During the first lockdown I made some applications to the Sea Cadets Digital Fund and was able to get Kindle Fire tablets for the cadets who were having difficulty getting online. This was fabulous as the family of the cadets who received them realised that we were really there for them and that we cared about their child.  

Run courses virtually

I have asked our cadets to get involved in as many of the virtual courses as they can and then let us know about the courses on our weekly sessions. The national virtual basic Catering and national virtual basic PT courses which were run last summer were wonderful to keep our cadets engaged and they are eager to do more. 

It made them feel part of a much bigger Sea Cadets family, which I believe is an important part of being a sea cadet. One of our cadets also successfully completed the national virtual Advanced Electrical and Mechanical Engineering courses, and was so enthusiastic about them that we have had a number of cadets make requests to start a basic course so they too can work their way up. If you have cadets doing any of the virtual courses, get them to share what they experienced with the other cadets. They can answer questions and even encourage others to have a go.

“It’s a joy for me to catch up with them and to be able to hear what they have been up to and to share ideas for new projects”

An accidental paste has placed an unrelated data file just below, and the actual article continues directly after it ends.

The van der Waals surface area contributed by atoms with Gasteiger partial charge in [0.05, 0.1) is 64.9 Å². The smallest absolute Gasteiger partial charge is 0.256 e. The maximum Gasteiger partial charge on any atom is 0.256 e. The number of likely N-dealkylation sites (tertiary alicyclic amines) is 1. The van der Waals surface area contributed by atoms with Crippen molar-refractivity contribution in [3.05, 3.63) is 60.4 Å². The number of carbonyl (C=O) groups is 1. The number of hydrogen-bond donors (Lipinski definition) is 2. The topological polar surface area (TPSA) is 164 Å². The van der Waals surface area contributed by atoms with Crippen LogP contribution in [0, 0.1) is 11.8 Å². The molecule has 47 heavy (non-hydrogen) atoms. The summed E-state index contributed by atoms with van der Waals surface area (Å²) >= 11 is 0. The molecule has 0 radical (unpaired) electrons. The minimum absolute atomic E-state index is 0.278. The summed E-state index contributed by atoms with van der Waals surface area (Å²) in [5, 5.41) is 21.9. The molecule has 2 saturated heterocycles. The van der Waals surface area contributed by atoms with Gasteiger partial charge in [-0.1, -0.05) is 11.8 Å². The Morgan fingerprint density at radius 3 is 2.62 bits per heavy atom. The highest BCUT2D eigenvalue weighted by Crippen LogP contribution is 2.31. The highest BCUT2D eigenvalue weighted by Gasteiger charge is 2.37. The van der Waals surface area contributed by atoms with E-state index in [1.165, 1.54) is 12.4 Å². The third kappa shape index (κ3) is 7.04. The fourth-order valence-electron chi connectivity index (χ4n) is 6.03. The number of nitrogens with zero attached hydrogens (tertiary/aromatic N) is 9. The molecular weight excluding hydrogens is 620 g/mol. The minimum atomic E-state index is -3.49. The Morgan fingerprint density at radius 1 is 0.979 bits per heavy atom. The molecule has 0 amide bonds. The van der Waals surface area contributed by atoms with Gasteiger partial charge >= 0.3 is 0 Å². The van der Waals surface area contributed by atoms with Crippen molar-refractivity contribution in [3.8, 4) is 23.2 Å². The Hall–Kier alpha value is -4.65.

Balance life with Virtual Sea Cadets 

As the palliative carer of my elderly mother who lives with me, no two days or nights are the same. I have two teenagers currently studying for exams and a husband who is an officer at the local fire station. He works an eight-day shift pattern and so in lockdown, knowing which day of the week it is can be a real challenge. One thing that does remain constant though is the weekly Zoom sessions with the cadets and I really do look forward to seeing their smiling faces. It’s a joy for me to catch up with them and to be able to hear what they have been up to and to share ideas for new projects. 

I try to get outside for a walk each day (even if it’s just 10 minutes) and I know that I am lucky that my teenagers are happy to take over the care of their Nan while I’m out of the house. Thanks to Sea Cadets they both have RYA Aquatic First Aid qualifications (taken when they became paddle-sport instructors) and as a result, are confident young carers.

Get cadets outside 

From the first lockdown, I encouraged cadets to get involved in activities which involved the outdoors or physical activity as much as possible. One of these was inspired by Joe Wick – cadets all had a go at his morning workouts then designed a workout of their own, which they shared with other cadets. This was really successful and whole families were doing the workouts.